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OECD Test Method Development: Mollusc Reproductive Toxicity Tests – Development and Validation of Test Guidelines - CB0467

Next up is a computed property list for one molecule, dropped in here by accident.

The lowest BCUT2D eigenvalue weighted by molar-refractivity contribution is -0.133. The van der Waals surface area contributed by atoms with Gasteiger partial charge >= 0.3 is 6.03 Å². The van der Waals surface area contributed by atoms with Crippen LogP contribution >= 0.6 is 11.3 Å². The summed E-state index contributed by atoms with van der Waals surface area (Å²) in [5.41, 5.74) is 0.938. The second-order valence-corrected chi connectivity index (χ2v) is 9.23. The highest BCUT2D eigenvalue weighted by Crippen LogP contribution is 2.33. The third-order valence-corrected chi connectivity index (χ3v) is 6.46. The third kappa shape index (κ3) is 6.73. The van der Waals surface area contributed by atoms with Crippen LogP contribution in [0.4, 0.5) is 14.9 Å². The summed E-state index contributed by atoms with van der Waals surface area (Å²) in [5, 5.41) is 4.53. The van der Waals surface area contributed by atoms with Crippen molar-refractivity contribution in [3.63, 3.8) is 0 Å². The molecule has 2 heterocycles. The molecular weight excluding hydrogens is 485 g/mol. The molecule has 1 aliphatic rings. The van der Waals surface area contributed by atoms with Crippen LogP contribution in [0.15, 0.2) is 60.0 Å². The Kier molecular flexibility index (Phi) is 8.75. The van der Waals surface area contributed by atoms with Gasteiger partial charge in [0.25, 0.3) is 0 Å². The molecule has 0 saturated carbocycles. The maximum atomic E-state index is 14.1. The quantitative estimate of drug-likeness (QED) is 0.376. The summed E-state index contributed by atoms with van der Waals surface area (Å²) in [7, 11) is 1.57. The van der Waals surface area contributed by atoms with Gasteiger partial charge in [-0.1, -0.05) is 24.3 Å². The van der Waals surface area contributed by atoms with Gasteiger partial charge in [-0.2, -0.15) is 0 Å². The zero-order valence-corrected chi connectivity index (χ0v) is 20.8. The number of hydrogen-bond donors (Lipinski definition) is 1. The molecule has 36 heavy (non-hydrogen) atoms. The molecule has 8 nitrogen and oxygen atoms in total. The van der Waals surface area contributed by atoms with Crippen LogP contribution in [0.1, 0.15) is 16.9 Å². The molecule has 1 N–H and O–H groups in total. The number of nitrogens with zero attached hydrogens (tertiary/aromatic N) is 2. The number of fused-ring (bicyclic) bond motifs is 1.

Since the 1990’s, there has been a significantly growing body of scientific evidence that the reproductive health of mammals, fish and aquatic wildlife may be adversely impacted by certain classes of natural and synthetic chemicals. Many of these chemicals act as disrupters of the normal functioning of the endocrine systems that are essential to development and reproduction, with adverse consequences for populations of both commercially and ecologically important species (especially fish and shellfish). Important examples of the impacts of endocrine disrupting chemicals (‘EDCs’) include feminisation of fish in UK rivers and the collapse of Canadian lakes ecosystems exposed to oestrogens, together with the dramatic impact of the anti-foulant paint ingredient tributyl tin (TBT) on molluscs. Together with human health considerations, concern over the ecosystem impacts of EDCs has become a global issue and has led to important developments to identify and manage the key chemicals of concern in Europe, North America and South East Asia. In 1996, the OECD established a Special Activity on Endocrine Disrupter Testing and Assessment with the objectives of providing information and coordinating activities, developing new and revised existing OECD test guidelines to detect endocrine disrupters; and harmonising hazard and risk characterisation approaches. To date, the OECD has successfully developed or updated a variety of test guidelines for detecting reproductive (including EDC) impacts in mammals, fish, amphibians and arthropods (eg insects). Importantly, an OECD (2010) Detailed Review Paper concluded that there is a need to develop a test guideline to address the impacts of chemicals which can cause reproductive toxicity (including ED impacts) on molluscs. Led by scientists from the UK and Germany, supported by advice from other countries, it was concluded that mollusc-based lifecycle tests are needed, given their major ecological and economic importance and known sensitivity to a number of chemicals (including EDCs). Since 2010, the UK has started a successful, and active, work programme with a number of other OECD countries, especially Denmark, France and Germany, and has sponsored pre-validation studies using mudsnails (P. antipodarum) and pondsnails (L. stagnalis) exposed to reference chemicals. Recent studies have raised important questions which need to be addressed with respect to the basic biology of these species (eg disease and water quality) before it is sensible to proceed into validation work. Therefore, this proposal describes a step-wise approach to resolving these issues, with the aim of leading the UK contribution to the development of a mollusc test guideline and present it to the OECD Working Group of National Co-ordinators (WNT) for its approval in 2015.